JulieGee wrote:Stavia, per these results, I agree with your stance on using the LEAST amount of dietary fat necessary to obtain ketosis. That philosophy has worked well for me in the past. I strongly believe there is much evidence to support ketosis for the neuroprotection element, but applying exercise and CR (which I've consistently done) reduces the need for dietary fat and may be the safest path for us.
In conclusion, despite the relatively small size of this study, genetic influences on cognitive scores in response to induced ketosis were noted. The main modulator of induced ketosis appears to be the carriage status of APOE4. It may not be a coincidence that APOE4 is also the major genetic risk factor for late onset AD. The failure of APOE4 carriers to respond to ketosis may indicate a more insidious metabolic problem. APOE4 carriers may be overly reliant on glucose and hence, over a lifetime, cerebral neurons are deprived of the metabolic advantages conferred by ketone body metabolism and this may be crucial to etiology of AD . Importantly, this type of pharmacogenomic profiling not only offers insights into the disease process, it also allows targeting of patients who are most likely to respond to therapy. In this way, better and more effective therapeutics can be developed.
GenePoole0304 wrote:All the mono fats he suggests can shift ones omega3 index unfavorably to more inflammatory status
Welcomeaboard wrote:I may have said this as I know I have thought about it. That is that Gundry's idea of eating 1 meal a day in winter seems to be his idea of trying to live like ancient man before he knew how not to try and starve himself to death. Sometime ideas of living like ancient man is absurd as I am sure if you asked ancient man if he enjoyed and welcomed the days of stress that starvation brought on he would probably just kill you and throw you on the grill and say nope thank god that meal came so easily. It may sound bad but they had Pacific Islanders practicing canabalism into the 1900's and they pretty much lived that ancient man life style as well.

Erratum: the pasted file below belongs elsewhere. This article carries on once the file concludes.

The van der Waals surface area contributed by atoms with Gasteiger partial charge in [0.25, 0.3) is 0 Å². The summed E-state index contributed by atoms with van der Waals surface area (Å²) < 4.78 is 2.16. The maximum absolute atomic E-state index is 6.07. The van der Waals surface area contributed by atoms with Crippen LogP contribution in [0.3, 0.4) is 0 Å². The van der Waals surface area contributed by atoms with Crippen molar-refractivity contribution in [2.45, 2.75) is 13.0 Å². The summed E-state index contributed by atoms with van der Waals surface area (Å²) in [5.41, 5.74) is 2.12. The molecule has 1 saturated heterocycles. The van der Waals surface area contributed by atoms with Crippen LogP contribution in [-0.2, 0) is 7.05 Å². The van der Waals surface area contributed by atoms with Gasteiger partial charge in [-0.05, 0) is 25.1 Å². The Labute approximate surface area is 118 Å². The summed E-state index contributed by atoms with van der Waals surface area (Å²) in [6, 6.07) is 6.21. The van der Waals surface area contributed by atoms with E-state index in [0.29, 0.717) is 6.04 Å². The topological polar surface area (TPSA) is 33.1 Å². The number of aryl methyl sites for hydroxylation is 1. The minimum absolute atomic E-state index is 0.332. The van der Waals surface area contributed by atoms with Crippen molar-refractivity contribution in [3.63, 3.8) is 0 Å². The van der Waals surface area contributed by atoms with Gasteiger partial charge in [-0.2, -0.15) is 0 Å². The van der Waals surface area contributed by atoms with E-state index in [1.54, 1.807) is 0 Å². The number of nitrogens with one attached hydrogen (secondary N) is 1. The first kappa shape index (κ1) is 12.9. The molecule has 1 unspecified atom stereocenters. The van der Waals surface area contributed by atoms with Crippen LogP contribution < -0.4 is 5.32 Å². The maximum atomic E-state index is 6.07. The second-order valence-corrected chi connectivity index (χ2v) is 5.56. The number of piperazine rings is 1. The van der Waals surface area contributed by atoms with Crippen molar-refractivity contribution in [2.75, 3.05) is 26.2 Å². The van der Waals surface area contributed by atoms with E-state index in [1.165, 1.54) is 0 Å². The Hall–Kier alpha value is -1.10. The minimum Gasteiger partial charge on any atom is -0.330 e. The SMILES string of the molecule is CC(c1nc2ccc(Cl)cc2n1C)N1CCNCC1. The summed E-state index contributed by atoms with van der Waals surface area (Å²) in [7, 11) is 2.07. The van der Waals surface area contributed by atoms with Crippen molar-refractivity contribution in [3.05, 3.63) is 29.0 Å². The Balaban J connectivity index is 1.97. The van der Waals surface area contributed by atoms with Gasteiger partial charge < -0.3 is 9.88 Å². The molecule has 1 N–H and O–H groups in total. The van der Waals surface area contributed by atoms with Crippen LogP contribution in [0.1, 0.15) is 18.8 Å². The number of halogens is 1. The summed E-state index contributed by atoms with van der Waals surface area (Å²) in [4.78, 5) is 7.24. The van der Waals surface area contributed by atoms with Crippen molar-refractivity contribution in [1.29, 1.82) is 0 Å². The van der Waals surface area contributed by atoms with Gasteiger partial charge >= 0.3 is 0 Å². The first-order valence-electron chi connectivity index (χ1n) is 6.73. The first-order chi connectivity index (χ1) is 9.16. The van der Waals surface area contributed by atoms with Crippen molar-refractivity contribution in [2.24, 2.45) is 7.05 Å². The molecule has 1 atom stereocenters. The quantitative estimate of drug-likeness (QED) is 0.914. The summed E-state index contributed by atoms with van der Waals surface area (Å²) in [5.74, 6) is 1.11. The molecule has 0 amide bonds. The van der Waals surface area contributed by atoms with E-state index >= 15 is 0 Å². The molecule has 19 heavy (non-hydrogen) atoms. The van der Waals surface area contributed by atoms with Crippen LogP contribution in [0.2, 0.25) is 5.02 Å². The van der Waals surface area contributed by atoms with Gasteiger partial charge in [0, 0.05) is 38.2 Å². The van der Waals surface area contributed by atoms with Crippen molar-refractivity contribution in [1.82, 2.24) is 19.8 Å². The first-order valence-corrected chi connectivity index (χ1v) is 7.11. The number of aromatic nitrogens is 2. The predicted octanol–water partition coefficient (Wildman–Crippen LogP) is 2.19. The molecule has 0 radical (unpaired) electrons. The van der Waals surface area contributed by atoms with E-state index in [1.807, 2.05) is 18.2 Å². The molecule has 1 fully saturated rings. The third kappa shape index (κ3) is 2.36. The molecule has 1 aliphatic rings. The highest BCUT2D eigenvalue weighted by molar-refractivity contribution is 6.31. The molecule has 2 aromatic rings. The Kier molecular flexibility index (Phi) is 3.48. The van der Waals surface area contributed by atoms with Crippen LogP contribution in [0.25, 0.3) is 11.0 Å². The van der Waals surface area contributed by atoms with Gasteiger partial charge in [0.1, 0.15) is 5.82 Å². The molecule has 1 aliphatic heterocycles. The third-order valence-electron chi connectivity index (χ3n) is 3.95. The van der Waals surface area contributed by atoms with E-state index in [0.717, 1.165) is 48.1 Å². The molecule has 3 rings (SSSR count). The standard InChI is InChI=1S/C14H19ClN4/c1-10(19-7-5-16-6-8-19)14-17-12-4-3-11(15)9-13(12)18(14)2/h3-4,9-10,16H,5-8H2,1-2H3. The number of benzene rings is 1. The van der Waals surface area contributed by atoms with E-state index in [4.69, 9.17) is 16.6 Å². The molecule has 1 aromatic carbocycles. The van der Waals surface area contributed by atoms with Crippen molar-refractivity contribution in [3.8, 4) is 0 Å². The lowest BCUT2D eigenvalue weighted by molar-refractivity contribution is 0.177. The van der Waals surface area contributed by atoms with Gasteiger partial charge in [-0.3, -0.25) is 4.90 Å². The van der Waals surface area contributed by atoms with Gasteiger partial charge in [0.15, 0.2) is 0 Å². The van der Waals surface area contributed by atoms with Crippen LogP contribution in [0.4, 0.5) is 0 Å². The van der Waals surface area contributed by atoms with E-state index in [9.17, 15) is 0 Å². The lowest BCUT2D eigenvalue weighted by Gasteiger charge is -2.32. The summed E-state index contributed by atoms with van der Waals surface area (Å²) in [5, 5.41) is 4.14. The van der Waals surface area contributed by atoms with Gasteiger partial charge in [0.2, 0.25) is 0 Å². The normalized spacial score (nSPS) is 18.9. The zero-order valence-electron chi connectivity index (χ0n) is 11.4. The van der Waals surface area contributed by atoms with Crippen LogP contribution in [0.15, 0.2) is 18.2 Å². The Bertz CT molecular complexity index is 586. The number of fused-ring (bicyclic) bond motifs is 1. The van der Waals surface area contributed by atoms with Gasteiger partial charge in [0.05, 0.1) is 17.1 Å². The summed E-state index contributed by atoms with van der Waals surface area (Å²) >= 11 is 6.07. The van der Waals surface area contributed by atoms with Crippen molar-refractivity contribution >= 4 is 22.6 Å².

As well as one of the pharaoh's of Egypt about 4500 years ago give or take a few hundred lived to 92 and you can bet your damn ass he was not on the ancient man starvation diet plan to reach 92. Or eating one meal a day because it was good for him.
There have been people documented living to their 70's to 100 years of age for 400 hundred years or more and I have not read where any of them said they chose to starve themselves so they could live long and prosper.
Now, in his defense the diet plan for certain people with bad genetics leading to cvd issues probably need some type of restricted diet to help them live past 50, including heart operations as required.
In summary, H1R and H2R signaling may play important roles in glucose and lipid metabolism, which seems to be mediated through both central and peripheral pathways. H1R signaling would be involved in central nervous system and pancreatic tissue to regulate glucose metabolism, while H2R signaling would be mainly related to peripheral action in the liver and skeletal muscle via adiponectin system to regulation both lipid and glucose metabolisms.
These results indicate that histamine could have a certain effect on lipid metabolism in liver cells... Furthermore, HDC expression in the pancreatic islet cells (73) also suggests a close relationship between histamine and energy metabolism, along with insulin and glucagon. The system effects of histamine on energy or lipid metabolism, which would modify atherogenesis, are still controversial.
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